Billy McFarland is the New York man whose business ventures were targeted towards wealthy, status-seeking millennials, until he was sentenced to six years in prison for defrauding investors of nearly $27.4 million in the 2017 Fyre Festival. While McFarland was on bail, he once again ran a separate concert ticket scam and is now facing the consequences of his actions.

The 27-year-old appeared in court on Thursday with family members in Manhattan as U.S. District Judge Naomi Reice Buchwald delivered the sentence.McFarland pleaded guilty in March and July, as Bloomberg reports, to the separate scams, which the government said were orchestrated to assist in paying for a luxurious lifestyle.

“I can’t believe how wrong I was,” McFarland told the judge before the sentence was announced. “I can’t believe how stupid I was. I betrayed the trust of my investors, customers, family and the court. My mistakes were severe and they hurt a lot of people.”

McFarland said the “extremely bitter reality” is that he ultimately squandered his privileged upbringing. He continued reading from a prepared statement, describing the violence and intimidation he endured in jail awaiting his sentence. “Incarceration provided a new perspective on life,” he said, which brought his family members to tears.

Randall Jackson, McFarland’s lawyer, blamed his client’s actions on maniac behavior, that he claims stems from an undiagnosed mental disorder and possible delusions of grandeur. McFarland’s lawyer based his remarks on the findings of two paid professionals who examined the defendant and filed reports with the court.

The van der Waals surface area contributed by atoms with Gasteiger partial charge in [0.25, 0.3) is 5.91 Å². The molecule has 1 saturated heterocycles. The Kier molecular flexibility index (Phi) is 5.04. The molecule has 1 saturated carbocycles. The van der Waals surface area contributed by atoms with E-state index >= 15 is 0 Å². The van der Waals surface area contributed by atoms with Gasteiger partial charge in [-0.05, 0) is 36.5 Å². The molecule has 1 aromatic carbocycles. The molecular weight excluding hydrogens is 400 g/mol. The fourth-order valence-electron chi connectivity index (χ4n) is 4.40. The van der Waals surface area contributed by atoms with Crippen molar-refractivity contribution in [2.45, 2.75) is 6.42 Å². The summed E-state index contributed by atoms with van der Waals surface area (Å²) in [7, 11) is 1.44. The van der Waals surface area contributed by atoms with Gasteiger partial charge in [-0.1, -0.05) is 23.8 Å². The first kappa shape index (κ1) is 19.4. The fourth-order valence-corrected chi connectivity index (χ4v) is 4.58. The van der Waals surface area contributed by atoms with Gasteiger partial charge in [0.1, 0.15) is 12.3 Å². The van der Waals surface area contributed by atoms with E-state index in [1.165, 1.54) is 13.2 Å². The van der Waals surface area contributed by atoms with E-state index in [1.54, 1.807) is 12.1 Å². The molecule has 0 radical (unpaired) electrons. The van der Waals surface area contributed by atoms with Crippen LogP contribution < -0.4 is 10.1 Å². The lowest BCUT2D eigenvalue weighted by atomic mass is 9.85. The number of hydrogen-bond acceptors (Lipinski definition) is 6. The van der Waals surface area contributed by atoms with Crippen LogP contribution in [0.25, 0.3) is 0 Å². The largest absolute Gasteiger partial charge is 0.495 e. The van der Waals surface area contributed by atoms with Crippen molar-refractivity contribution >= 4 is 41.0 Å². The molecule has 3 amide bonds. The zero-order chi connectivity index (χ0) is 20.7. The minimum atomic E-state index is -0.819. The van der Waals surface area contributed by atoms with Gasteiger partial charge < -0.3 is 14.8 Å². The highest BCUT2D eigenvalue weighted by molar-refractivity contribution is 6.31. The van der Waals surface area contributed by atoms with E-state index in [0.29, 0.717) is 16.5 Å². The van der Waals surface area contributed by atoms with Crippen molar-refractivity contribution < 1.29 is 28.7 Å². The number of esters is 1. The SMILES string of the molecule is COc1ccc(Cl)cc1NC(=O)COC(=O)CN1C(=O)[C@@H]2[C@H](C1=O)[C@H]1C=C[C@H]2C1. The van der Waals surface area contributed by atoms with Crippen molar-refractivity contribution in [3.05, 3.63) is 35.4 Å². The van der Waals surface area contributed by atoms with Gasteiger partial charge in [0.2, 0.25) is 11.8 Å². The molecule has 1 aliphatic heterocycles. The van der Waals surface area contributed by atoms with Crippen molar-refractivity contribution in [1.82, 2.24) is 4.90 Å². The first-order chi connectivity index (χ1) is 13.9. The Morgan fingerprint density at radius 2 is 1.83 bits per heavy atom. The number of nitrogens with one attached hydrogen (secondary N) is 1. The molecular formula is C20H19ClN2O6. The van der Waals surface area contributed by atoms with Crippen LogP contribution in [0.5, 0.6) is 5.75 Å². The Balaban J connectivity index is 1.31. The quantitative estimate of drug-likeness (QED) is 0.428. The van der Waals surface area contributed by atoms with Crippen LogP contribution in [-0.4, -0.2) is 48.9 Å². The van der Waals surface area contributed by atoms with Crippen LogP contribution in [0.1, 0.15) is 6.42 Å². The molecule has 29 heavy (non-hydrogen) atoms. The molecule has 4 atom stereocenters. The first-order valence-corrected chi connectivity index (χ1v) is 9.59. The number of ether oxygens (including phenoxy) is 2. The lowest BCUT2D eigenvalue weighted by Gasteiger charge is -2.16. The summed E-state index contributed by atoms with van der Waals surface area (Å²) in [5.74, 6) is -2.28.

Judge Buchwald quickly denied those explanations, saying mental health issues are no excuse for criminal conduct. McFarland’s prompt guilty pleas were also deemed “nonsense” and “laughable” by the judge and said he was a  “well-intentioned, enthusiastic young man who got in over his head.”

McFarland claimed the Fyre festival in the Bahamas was a luxury music event, however, those who paid $12,000 to attend, arrived on a remote island to discover poorly constructed tents, cold cheese sandwiches and quite a lack of proper restrooms.

“For the past five years, the defendant has been the consummate con artist,” prosecutors wrote in a sentencing memorandum to the judge. “He betrayed and deceived his investors, customers, and employees while he was living the high life at his luxury apartment, traveling to exclusive locales, staying at luxury hotels, being chauffeured in his Maserati, and entertaining himself and his friends at restaurants, bars, and casinos.”

“Whenever he needed more money, he lied to investors to get it,” prosecutors said. “Whenever he wanted more money, he gave it to himself from business accounts. Whenever one scheme began to falter, he hatched a newer and more elaborate one.”

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